I have been struggling with this blog in the wake of Friday's tragedy. I'm going to be honest and admit that I've felt stressed because I had planned to post an update on my weekend with my sister, my Christmas card photo, my Christmas house tour, and a sponsored review this week. The fact that I would even worry about that those things might fall off schedule is just further reminder of how selfish I can be and how small my little world is. I am ashamed that it takes something like what happened in Newtown last week to show me that it isn't all about me and my plans. Plans change.
I will re-adjust my schedule. I'll back-date my Christmas card post and publish my house tour a few days late. I can do that. But, there are 26 families that don't have the option to just "re-adjust" today. For those 26 families, nothing will ever be the same again. Their plans have been changed forever.
Today, I will remember. I will remember, and I will pray, and - in some small way - I will look for the good in the world.
Here's what's been on my mind the last few days, where my heart is right now:
After something as horrible and devastating as what happened at Sandy Hook Elementary last week, we want to point fingers. It is our human nature to ask the why question and find someone or something to blame. Gun laws? Mental health? God's wrath?
Don't get me wrong, I'm as guilty as the next person. I want answers too; I want to know how something like this could happen. But, so far? I've got nothing. Nothing is good enough. Nothing makes those 26 lives less precious? Nothing makes even just one of those little lives lost OK.
With that said, here's what I know the answer is NOT.
This did not happen because we took prayer out of schools or because teachers don't read the Bible with their classes. This did not happen because we've "systematically removed God from our schools."
Because, I am in the schools every day; and, if I know nothing else, I know this... God IS in schools.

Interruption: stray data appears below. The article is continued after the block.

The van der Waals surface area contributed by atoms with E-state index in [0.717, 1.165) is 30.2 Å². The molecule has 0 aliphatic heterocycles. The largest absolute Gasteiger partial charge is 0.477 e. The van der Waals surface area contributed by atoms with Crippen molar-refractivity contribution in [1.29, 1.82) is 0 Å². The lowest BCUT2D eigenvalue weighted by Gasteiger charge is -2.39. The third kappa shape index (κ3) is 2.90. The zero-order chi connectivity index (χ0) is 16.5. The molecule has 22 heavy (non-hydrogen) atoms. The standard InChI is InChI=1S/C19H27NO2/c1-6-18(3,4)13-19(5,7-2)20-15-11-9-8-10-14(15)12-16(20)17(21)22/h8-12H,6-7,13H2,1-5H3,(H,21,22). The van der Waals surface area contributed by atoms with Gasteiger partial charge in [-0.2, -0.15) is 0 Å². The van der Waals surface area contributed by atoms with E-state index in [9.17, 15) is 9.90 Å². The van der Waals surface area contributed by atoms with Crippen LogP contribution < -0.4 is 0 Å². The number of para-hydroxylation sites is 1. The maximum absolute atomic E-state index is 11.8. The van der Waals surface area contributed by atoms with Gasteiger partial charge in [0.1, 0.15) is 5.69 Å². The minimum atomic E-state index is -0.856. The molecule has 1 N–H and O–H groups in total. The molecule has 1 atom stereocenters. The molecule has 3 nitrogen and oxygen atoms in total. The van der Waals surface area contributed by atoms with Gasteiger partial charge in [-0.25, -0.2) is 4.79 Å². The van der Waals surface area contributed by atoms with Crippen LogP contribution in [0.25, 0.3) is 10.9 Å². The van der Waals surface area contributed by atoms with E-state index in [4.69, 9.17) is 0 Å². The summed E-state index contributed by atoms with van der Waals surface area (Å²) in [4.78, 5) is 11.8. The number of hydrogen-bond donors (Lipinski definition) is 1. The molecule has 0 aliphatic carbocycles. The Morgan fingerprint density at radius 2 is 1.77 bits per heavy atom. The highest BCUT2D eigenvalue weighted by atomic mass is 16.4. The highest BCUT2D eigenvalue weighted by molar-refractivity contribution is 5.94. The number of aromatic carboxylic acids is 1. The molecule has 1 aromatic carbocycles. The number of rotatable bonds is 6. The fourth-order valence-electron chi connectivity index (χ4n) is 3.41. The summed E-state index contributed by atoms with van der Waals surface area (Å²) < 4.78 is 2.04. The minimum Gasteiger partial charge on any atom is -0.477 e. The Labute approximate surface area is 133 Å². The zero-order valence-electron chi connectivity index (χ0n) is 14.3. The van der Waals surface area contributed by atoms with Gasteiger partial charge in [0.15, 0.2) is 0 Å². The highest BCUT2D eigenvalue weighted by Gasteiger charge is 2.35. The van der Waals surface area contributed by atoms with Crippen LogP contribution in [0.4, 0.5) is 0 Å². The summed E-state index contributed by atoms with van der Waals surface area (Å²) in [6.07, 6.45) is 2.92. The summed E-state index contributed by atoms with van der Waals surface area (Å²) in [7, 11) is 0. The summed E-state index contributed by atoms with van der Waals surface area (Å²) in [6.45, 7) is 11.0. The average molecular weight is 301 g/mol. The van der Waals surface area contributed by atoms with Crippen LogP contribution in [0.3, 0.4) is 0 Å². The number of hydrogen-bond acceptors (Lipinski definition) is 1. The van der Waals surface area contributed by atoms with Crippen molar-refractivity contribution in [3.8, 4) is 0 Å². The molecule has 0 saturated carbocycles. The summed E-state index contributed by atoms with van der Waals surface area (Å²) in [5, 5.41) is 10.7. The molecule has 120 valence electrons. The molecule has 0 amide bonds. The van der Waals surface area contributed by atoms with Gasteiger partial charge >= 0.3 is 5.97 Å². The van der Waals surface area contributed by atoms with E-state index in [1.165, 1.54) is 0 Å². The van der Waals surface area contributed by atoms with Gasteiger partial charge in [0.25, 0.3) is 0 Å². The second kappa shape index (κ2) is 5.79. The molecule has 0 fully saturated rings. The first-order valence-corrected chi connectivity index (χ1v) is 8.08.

He is in the special education teacher who used her body to shield bullets from her class.
He is in the first-grade teacher who locked her students in a closet and gave up her own life.
He is in the third-grade teacher who gave her life shielding her students from bullets and the kindergarten teacher who read books to her students as they hid in cubbies. (Source)
He is in the teachers, all over the world, who love their students and offer them hope and stability when no one else does. The teachers who pray for their students by name and over their classrooms before leaving in the afternoon.
He is in the students not afraid to love the "outcast" or share scripture with a hurting friend. The Young Life leaders who bring lunch to lost students and show up at their volleyball games.
God IS in schools.
Sure, as a public school teacher, I don't preach from my podium, lead prayers for the class, or write Bible verses on my blackboard. I don't "share" my faith in many of the outward ways we tend to associate with having God in schools; but, I assure you, I share him.
When I was leading Young Life years ago, one of my favorite adages was, "you might be the only Jesus someone sees today," and I try to remember that when I wake up early and walk into a sea of bleary eyed teenagers every morning.
It is a privilege really. I'm not bound by words or promises; instead, I get to show my students every day who Jesus is, by loving them and showing up. By really caring. By smiling. By believing in them.
And I see Him in them too. Every.single.day.
So, I will mourn. I will remember. I will cry for the 26 and the broken world we live in. But I will not let evil steal my joy. I will choose to find hope in the good. I will look for light in the glimpses of Jesus all around us. And, now, more than ever, I will celebrate the season and be thankful for the birth of a child in a stable all those years ago who came, ultimately, to save us from that evil.
The light shines in the darkness, and the darkness has not overcome it. – John 1:5 (ESV)